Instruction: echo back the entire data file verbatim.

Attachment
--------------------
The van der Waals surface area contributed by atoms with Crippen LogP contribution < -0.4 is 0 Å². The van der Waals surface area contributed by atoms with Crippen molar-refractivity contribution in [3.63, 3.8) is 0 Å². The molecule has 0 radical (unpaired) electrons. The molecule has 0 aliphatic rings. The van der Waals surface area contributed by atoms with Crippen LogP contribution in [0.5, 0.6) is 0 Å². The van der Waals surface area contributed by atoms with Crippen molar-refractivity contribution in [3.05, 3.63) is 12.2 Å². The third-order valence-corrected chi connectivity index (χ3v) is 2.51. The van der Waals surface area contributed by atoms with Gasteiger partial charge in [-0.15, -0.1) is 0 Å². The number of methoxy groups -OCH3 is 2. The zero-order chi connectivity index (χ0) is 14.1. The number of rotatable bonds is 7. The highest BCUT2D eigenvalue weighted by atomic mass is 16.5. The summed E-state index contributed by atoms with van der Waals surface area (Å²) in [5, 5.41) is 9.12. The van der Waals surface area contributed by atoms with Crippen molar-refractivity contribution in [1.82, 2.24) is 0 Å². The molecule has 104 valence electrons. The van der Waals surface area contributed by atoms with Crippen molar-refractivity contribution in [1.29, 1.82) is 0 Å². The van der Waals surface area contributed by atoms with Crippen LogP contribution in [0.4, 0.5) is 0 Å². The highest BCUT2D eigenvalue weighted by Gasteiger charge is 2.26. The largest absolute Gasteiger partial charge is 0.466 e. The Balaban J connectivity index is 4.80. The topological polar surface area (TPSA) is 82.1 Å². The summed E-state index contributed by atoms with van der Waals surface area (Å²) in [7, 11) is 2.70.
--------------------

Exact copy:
The van der Waals surface area contributed by atoms with Crippen LogP contribution < -0.4 is 0 Å². The van der Waals surface area contributed by atoms with Crippen molar-refractivity contribution in [3.63, 3.8) is 0 Å². The molecule has 0 radical (unpaired) electrons. The molecule has 0 aliphatic rings. The van der Waals surface area contributed by atoms with Crippen LogP contribution in [0.5, 0.6) is 0 Å². The van der Waals surface area contributed by atoms with Crippen molar-refractivity contribution in [3.05, 3.63) is 12.2 Å². The third-order valence-corrected chi connectivity index (χ3v) is 2.51. The van der Waals surface area contributed by atoms with Gasteiger partial charge in [-0.15, -0.1) is 0 Å². The number of methoxy groups -OCH3 is 2. The zero-order chi connectivity index (χ0) is 14.1. The number of rotatable bonds is 7. The highest BCUT2D eigenvalue weighted by atomic mass is 16.5. The summed E-state index contributed by atoms with van der Waals surface area (Å²) in [5, 5.41) is 9.12. The van der Waals surface area contributed by atoms with Crippen molar-refractivity contribution in [1.82, 2.24) is 0 Å². The molecule has 104 valence electrons. The van der Waals surface area contributed by atoms with Crippen molar-refractivity contribution in [1.29, 1.82) is 0 Å². The van der Waals surface area contributed by atoms with Crippen LogP contribution in [0.4, 0.5) is 0 Å². The highest BCUT2D eigenvalue weighted by Gasteiger charge is 2.26. The largest absolute Gasteiger partial charge is 0.466 e. The Balaban J connectivity index is 4.80. The topological polar surface area (TPSA) is 82.1 Å². The summed E-state index contributed by atoms with van der Waals surface area (Å²) in [7, 11) is 2.70.